New supplies reach ISS, to prepare for identifying on-board microbes, direct RNA sequencing

On 24th May the OA-9 S.S. J.R. Thompson Cygnus was captured by the robotic arm of the ISS, bringing BEST supplies to the station (Biomolecule Extraction and Sequencing Technology).  You can watch the capture here on youtube.

The latest supplies will enable NASA scientists to move beyond earlier studies that allowed astronauts Kate Rubins and Peggy Whitson to perform the first DNA sequencing in microgravity, using the stapler-sized Oxford Nanopore MinION.  Previously, experiments sequenced organisms that were cultured onboard – an issue because not all of those organisms will grow in a petri dish.  This time, the supplies will allow astronauts to examine unknown microbes, for example from swabs on surfaces of the ISS itself, without first culturing them.

The ISS has also received direct RNA sequencing kits.  While DNA is often referred to as a source code, RNA shows how that code is being expressed in an organism, and is of great interests to biologists studying human disease.  With traditional technologies, RNA is converted to a surrogate molecule – cDNA – before it is sequenced, which can result in the loss of some useful information.  The supplies now on the ISS will allow direct sequencing of RNA samples, so that scientists can understand not only the RNA sequence but also methylation – patterns of modification that could impact a number of biological processes.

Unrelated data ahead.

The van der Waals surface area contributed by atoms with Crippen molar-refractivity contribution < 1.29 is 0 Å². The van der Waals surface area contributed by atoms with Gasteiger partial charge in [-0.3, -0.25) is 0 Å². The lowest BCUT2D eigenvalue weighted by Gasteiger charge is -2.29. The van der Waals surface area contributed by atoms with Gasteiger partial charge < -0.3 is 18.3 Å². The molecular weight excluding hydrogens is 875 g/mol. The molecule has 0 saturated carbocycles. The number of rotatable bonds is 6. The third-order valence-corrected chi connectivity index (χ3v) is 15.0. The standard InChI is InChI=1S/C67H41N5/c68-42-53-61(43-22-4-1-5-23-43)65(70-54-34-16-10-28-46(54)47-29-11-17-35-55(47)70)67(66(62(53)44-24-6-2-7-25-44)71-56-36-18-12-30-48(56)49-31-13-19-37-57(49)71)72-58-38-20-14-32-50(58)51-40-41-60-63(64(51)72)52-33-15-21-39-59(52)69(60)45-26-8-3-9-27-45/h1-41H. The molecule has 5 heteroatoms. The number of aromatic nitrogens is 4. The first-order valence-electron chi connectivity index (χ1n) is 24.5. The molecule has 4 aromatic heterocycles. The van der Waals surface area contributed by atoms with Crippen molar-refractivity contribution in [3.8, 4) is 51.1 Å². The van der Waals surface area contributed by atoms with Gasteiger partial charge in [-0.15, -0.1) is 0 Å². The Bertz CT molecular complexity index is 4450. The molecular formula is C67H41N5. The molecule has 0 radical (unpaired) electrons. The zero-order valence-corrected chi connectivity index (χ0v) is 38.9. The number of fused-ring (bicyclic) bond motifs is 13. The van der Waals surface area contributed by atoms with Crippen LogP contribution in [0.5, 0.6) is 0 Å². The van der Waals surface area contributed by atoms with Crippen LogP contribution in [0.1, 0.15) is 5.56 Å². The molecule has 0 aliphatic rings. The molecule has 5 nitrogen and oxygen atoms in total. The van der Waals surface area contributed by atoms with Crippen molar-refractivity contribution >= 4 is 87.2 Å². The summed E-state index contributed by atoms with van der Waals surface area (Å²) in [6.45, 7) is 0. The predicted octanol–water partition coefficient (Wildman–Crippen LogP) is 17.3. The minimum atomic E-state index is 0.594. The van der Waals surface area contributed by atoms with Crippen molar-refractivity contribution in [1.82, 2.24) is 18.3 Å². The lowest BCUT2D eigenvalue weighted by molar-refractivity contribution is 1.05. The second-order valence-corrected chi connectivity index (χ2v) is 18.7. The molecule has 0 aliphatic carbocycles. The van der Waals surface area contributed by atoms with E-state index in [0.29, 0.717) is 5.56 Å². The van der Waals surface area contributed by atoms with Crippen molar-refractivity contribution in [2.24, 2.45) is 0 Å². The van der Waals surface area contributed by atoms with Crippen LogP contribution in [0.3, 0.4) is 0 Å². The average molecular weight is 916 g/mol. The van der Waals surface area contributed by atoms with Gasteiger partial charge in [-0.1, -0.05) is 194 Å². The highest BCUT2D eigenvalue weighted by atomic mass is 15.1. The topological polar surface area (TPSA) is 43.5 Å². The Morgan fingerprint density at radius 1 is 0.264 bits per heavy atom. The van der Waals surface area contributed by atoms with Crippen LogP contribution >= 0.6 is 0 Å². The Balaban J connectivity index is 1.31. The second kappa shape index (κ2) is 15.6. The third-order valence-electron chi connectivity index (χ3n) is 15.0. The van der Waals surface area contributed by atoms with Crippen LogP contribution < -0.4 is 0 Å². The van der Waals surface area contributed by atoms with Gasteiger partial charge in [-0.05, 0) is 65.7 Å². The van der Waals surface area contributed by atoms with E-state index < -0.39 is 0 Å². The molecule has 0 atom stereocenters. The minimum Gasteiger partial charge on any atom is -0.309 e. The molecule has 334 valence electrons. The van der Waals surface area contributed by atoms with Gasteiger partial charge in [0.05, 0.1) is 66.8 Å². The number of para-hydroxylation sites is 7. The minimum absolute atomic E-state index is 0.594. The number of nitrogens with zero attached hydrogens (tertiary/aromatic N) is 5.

We’re excited to see how the experiments work out. Watch this space!

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